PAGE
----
Location(s)
unknown

Cooperation

  • UMCG, GGz Drenthe, GGZ Delfland, Zeeuwse Gronden, GGZ Westelijk Noord-Brabant

Period
2018 – 2021

Finance
unknown

Finance by

  • NWO KIEM subsidie, RUG personeelsfonds, RUG fonds externe promovendi, GGZ Drenthe Onderzoeksfonds

Status
in uitvoering

Contact(s)
Saskia Nijman
Wim Veling
Marieke Pijnenborg

Abstract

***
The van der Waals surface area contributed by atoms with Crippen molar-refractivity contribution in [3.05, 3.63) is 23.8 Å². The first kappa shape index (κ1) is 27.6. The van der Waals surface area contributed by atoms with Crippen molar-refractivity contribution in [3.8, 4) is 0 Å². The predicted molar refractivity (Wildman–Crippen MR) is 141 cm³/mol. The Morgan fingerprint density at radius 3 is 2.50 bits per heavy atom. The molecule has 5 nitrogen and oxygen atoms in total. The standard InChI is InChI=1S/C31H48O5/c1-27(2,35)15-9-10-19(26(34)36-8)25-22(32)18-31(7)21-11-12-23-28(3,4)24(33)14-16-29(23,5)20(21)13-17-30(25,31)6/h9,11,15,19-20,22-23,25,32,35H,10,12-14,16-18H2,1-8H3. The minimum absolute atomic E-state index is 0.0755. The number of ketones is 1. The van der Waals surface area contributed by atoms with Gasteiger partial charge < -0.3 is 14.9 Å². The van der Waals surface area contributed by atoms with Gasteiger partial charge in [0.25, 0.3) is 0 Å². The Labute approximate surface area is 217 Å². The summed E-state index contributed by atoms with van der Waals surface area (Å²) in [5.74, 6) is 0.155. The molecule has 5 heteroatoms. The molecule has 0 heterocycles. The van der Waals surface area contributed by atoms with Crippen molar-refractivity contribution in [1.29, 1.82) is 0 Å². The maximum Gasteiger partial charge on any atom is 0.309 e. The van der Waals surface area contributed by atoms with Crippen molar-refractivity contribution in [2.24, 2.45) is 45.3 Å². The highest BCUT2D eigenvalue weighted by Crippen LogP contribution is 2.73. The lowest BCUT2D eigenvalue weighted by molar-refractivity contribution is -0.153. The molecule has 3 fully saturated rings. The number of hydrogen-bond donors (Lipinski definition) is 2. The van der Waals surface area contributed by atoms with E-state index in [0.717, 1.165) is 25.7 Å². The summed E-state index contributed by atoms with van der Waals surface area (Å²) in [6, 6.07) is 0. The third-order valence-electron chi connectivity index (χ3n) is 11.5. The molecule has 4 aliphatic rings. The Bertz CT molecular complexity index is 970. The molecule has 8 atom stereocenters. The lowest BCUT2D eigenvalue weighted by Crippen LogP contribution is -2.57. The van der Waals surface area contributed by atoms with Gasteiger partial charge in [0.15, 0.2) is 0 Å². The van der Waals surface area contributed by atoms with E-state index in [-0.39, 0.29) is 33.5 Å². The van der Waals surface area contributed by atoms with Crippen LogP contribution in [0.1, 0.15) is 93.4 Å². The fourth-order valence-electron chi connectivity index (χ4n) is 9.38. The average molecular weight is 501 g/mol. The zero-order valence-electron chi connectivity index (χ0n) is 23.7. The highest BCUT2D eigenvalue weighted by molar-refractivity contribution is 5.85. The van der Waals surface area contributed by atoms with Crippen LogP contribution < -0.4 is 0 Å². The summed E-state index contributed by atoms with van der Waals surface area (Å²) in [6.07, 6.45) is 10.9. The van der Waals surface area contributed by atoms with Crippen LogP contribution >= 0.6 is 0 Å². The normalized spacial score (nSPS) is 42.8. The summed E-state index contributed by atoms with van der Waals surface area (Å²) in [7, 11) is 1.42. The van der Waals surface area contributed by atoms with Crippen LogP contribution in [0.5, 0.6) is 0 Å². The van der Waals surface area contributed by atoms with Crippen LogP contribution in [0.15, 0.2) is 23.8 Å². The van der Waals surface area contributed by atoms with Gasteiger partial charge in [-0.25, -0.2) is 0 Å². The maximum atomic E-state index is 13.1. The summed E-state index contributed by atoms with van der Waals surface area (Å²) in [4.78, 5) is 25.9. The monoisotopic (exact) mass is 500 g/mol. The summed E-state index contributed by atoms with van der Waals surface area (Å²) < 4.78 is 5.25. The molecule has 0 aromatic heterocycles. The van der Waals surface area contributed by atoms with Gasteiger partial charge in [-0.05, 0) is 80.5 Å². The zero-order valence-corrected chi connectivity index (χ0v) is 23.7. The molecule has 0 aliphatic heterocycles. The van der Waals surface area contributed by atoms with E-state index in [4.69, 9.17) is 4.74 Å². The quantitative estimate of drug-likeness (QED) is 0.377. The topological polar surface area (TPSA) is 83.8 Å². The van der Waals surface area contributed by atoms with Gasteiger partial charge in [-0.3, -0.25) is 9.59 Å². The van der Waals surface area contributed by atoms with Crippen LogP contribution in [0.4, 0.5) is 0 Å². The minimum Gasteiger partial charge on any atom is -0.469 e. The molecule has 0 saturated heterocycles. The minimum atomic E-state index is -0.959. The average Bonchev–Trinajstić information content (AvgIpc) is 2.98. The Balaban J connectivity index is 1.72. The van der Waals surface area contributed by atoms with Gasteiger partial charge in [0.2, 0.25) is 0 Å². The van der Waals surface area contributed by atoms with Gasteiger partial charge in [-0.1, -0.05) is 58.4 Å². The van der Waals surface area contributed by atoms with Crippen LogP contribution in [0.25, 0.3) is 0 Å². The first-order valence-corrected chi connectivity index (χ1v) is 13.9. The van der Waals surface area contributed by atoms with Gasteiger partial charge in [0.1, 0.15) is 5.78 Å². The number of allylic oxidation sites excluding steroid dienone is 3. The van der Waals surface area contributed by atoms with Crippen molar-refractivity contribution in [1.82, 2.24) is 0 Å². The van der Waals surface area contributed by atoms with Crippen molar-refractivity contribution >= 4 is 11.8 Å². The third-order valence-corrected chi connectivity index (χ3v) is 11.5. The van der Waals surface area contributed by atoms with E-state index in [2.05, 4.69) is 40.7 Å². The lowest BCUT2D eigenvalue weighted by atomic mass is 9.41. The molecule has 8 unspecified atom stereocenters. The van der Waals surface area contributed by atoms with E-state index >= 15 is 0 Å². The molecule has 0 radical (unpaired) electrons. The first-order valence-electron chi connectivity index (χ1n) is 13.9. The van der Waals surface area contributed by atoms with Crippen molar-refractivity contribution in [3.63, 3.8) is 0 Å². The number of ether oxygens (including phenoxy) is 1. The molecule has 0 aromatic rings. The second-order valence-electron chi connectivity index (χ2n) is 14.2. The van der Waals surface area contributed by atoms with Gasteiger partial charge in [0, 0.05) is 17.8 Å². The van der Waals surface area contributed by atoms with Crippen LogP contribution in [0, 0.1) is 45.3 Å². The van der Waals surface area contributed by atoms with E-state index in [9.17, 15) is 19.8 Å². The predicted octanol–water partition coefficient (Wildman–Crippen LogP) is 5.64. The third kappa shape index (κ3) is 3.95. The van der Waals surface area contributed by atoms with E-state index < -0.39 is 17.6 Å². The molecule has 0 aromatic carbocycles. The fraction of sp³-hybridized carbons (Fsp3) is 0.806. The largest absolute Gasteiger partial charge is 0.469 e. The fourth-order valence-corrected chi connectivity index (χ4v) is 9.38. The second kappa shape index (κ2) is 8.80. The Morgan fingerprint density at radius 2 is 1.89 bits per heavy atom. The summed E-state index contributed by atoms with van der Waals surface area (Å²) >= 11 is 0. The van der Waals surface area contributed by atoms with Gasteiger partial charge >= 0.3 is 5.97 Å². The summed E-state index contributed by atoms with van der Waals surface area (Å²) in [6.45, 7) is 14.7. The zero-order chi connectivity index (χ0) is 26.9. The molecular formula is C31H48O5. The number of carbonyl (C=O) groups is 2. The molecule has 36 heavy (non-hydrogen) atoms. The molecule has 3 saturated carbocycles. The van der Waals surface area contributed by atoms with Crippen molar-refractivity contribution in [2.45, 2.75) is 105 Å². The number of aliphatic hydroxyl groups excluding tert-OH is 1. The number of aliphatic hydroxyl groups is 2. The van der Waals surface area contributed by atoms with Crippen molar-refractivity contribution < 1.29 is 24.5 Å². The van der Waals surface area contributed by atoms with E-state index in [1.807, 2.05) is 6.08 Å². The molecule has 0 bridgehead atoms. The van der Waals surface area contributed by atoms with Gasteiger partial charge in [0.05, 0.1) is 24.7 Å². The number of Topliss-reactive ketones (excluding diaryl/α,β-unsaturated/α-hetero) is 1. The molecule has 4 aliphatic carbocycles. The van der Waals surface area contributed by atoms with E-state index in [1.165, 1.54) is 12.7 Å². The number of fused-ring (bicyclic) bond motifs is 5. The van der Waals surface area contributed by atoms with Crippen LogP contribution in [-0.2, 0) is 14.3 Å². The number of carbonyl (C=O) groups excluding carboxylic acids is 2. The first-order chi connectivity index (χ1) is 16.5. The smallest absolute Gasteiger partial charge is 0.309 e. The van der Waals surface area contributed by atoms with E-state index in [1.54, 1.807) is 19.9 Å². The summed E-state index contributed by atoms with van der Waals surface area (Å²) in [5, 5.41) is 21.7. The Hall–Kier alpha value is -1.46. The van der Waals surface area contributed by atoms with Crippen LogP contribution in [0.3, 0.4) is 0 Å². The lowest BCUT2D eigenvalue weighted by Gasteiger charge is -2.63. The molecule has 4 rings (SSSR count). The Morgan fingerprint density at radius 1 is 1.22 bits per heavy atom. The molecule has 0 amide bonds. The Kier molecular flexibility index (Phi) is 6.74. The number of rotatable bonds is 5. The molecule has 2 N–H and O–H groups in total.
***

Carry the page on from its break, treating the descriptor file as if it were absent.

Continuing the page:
Rationale: People with psychotic disorders commonly have deficits in social cognitionand social functioning. Social cognition training (SCT) has been shown to have beneficial effects on social cognition tasks, but long-term effects and generalization to social functioning in daily life are limited. Current SCT stimuli may not be ecologically valid, and patients cannot practice skills in dynamic social interactions, which could be solved by providing SCT in Virtual Reality (VR). VR allows for practice of skills in situations resembling real life, yet is safe and controllable.Objective: Our aim is to test the efficacy of this VR SCT by conducting a randomized controlled trial (RCT).Study design: A Randomised Controlled Trial (RCT) with two groups: a VR SCT group and an active control group (Virtual Reality relaxation: VRelax). Data on outcome measures is collected at baseline, post-treatment and 3-month follow-up.Study population: People diagnosed with a psychotic disorder who have deficits in social cognition (as indicated by a clinician), aged 18-55, recruited from participating mental health institutions.Intervention (if applicable): The VR SCT consists of sixteen 45 to 60-minute sessions, during an 8-week timeframe. During sessions, social cognition is trained in virtual environments. The intervention consists of three modules: facial affect recognition (1), social perception & theory of mind (2), and social interaction training (3). VRelax consists of an equal number of sessions of equal duration, but features watching relaxing videos in VR.Main study parameters/endpoints: The primary outcome measure is social cognition, as measured on conventional social cognitive tests. Our secondary outcome measure is social functioning and participation, measured using both questionnaires and experience sampling, i.e., participants are prompted to answer questions about their (experience of) (social) activities ten times a day. Additionally, effects on processing speed are recorded, as well as physiological and behavioral measures (heart rate, skin conductance, eye movement / fixations).Nature and extent of the burden and risks associated with participation, benefit and group relatedness: Participants will be tested at baseline, post-intervention and follow- up, with an average total duration of approximately 2-2.5 hours for each measurement. The intervention will take sixteen hours in total (sixteen sessions of 60 minutes each). We expect participants in the VR SCT group to benefit from the therapy by enhancing social cognition. Participants in the VRelax group may experience a decline in anxiety and stress. Some participants might experience simulator sickness symptoms during the therapy. No major adverse events are expected or have been documented.